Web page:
The number of children born through surrogacy has increased dramatically in the past several decades, up from 2,000 just fifteen years ago to over 17,000 in 2007. Susan Golombok of the Centre for Family Research, Faculty of Politics, Psychology, Sociology and International Studies at the University of Cambridge, has conducted prior research on surrogacy and preschool-aged children, but recently led a new phase of the study examining the effects of surrogacy on older children. “There are two types of surrogacy: traditional surrogacy, in which the surrogate mother and the commissioning father are the genetic parents of the child, and gestational surrogacy, in which the commissioning mother and father are the genetic parents,” said Golombok. “Thus, children born through gestational surrogacy lack a gestational link with their mother, and children born through traditional surrogacy lack both a gestational and a genetic link.”
In her previous research, Golombok found little differences between biological families and surrogate families of preschoolers. However, when she examined factors of maternal mutuality, positivity and warmth in the families of seven-year-old surrogate children, the results varied. “There was a difference, however, between the surrogacy families and the natural conception families for the observational measure of mutuality, reflecting less positive mother–child interaction among the surrogacy than the natural conception mother–child dyads,” said Golombok. “The unexpected finding of significantly lower levels of mutuality in both the surrogacy and the egg donation families than in the natural conception families suggests that the absence of a biological link between the mother and her child may be associated with less positive mother–child interaction at age 7.” But, even in light of these differences, Golombok noted that surrogate families still functioned very well overall. She added, “Thus, the findings of the present phase of the study add to the growing body of literature indicating that the quality of family relationships has a greater influence on children’s psychological well-being than the presence or absence of a biological connection between the mother and the child.”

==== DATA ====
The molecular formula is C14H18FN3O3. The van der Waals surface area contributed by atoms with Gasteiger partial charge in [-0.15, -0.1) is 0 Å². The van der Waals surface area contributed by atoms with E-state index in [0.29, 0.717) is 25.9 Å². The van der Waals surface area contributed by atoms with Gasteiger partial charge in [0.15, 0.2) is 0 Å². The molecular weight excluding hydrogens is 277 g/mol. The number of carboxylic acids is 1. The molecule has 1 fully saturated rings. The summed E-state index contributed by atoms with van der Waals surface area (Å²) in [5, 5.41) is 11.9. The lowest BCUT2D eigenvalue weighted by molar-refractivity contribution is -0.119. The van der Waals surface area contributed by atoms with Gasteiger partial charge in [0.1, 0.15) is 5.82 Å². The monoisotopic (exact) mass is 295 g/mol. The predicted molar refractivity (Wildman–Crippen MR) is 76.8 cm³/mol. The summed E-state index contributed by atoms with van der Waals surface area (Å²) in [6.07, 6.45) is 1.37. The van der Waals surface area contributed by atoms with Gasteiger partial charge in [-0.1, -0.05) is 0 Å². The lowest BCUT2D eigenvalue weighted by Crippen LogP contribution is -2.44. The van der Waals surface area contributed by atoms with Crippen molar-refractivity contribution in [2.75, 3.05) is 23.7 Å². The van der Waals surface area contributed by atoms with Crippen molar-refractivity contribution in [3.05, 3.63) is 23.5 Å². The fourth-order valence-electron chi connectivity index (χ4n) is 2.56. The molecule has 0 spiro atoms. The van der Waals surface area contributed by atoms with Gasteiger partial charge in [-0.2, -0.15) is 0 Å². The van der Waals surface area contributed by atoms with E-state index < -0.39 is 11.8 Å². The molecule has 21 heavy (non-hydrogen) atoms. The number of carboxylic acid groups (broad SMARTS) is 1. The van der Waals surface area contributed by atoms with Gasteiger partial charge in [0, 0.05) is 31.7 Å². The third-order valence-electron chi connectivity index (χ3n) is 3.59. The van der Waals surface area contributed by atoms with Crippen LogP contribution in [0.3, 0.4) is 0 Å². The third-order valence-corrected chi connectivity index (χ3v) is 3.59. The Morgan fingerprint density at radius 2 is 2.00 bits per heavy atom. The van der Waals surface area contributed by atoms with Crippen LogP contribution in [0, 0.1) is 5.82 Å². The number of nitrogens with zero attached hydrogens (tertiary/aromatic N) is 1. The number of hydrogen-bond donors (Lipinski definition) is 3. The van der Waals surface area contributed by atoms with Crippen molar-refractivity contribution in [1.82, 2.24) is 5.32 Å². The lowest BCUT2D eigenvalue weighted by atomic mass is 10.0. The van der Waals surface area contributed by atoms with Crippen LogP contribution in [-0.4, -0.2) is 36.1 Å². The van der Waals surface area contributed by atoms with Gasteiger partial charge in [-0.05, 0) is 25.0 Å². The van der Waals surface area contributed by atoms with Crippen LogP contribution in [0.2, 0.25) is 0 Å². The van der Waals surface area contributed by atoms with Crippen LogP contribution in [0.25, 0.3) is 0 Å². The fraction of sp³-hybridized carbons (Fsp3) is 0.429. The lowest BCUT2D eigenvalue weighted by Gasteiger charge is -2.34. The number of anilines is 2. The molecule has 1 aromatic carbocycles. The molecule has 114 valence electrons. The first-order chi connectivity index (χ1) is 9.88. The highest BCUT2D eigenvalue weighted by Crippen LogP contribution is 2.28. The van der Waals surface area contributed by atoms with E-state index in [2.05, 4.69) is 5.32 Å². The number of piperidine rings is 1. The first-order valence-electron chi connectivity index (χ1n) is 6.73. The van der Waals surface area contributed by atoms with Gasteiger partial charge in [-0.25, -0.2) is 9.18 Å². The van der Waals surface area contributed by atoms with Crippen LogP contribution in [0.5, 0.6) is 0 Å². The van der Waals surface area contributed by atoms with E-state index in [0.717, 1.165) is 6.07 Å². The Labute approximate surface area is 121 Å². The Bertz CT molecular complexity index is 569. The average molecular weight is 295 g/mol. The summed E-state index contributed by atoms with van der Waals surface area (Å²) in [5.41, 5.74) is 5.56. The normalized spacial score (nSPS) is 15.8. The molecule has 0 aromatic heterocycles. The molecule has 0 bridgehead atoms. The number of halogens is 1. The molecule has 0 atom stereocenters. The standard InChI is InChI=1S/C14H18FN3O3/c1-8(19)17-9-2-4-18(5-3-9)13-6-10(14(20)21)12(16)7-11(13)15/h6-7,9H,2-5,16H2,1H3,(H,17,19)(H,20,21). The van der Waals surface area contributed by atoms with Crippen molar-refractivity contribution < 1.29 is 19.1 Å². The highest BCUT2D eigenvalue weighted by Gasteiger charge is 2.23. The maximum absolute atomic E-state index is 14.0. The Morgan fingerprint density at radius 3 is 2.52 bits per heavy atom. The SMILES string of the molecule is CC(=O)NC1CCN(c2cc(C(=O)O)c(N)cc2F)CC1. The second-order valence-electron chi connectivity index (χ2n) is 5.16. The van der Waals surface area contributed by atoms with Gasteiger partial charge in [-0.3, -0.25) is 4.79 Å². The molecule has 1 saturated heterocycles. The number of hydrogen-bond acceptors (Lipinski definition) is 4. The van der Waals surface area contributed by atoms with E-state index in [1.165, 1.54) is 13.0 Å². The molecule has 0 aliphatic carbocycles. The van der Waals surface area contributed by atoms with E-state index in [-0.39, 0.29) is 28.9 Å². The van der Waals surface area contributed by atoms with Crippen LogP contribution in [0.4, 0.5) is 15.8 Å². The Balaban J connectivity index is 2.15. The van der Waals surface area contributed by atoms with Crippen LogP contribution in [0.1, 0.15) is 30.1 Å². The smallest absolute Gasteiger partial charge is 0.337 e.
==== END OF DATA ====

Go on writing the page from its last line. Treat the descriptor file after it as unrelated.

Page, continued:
Golombok, Susan, Jennifer Readings, Lucy Blake, Polly Casey, Alex Marks, and Vasanti Jadva. “Families Created through Surrogacy: Mother–child Relationships and Children’s Psychological Adjustment at Age 7.” Developmental Psychology 47.6 (2011): 1579-588. Print.
© Copyright 2011 by By John Smith, therapist in Bellingham, Washington. All Rights Reserved. Permission to publish granted to GoodTherapy.org.
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